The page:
Heh, you should have left it in the package if you didn't know how to fold it!
Here's how I do it:
1. Grasp the top by the corners of the back flap, more or less (holding front and back) and shake it out.
2. Holding it by the top, lay it out face-down. Don't worry about lining anything up, that comes later -- just try to keep the front and back of the top centered.
3. Fold the box pleats, beginning with the innermost one. These pleats are all close to the inside of the legs. If you trace them up to the top of the hakama, it should be obvious which goes under which. When you are done, you want to have the outside seams right at the edge of the fabric (you may need to tug it a bit to get it like this) and the box pleats neatly folded and overlapping.
4. Grasp the top (front and back) in one hand and the bottom (front in back, holding the bottoms of the box pleats in place) in the other. Lift the hakama and switch ends so that the hakama is now face up. Do NOT let go until you've got it laid out. Don't worry if the front side goes all floppy -- if you've folded the box pleats properly and gripped it properly prior to turning it over, the box pleats will stay in place.
5. Carefully, without pulling out the box pleats, tug the outside seams into place (you want the outside edge to be right on the seam).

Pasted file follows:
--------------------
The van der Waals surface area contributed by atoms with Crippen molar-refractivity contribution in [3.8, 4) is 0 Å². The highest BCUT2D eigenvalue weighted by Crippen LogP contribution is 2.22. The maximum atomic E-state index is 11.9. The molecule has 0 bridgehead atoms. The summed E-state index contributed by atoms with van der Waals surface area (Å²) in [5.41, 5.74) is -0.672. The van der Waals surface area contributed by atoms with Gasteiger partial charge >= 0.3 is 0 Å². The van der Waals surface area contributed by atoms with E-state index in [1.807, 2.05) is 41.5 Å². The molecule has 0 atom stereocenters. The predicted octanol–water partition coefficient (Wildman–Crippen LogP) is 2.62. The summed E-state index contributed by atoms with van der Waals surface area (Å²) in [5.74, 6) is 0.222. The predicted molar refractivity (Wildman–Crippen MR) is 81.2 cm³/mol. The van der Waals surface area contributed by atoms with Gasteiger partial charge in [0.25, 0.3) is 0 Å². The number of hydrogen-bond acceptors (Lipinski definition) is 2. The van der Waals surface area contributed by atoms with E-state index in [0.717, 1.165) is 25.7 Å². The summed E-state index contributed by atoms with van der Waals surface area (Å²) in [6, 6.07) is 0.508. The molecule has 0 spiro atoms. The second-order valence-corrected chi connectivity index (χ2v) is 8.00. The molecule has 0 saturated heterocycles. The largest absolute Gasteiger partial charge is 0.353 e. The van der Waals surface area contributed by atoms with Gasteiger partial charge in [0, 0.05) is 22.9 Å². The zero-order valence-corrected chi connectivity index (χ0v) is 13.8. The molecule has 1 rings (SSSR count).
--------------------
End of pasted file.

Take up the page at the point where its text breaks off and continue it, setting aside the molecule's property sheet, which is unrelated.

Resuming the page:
6. Beginning with the innermost pleats, fold the pleats as you did with the box pleat. Generally, you will be bringing the fabric in toward the middle, if that makes any sense. When you are done, all pleats should be neatly folded and vertical, the hakama should be flat, and the seams aligned with the edges.
7. Fold the outside seams to the center. You now have a narrow rectangle.
8. Crease the material of the hakama short-ways, more or less halfway up its length. Fold the bottom edge up to the top of the fabric.
9. Crease the folded hakama as in step 8, only in thirds this time. Again, fold up from bottom to top. You should now have a small square of fabric.
Folding and tying the ties is a whole 'nother subject -- for now, I'd just fold them flat and not worry about it, just get someone to show you how to do this after class.
It'll probably be pretty frustrating at first (especially after the first time you wash it), but practice makes perfect, or at least good enough.
Thank you. I've folded the Sensei's a few time (with her or his assistance) and I'm good at origami so I should be able to figure it out.
And I still had to take it out of the package- there were strings holding the thing together that I had to cut out (like when you get a new skirt or suit coat).
Sorry, I just was excited. As I've said before, I'm not terribly serious and this is fun for me. The new hakama amused my ADHD for this morning.
(I don't really have ADHD but people think I do. I just get excited easily about new things. I love change!)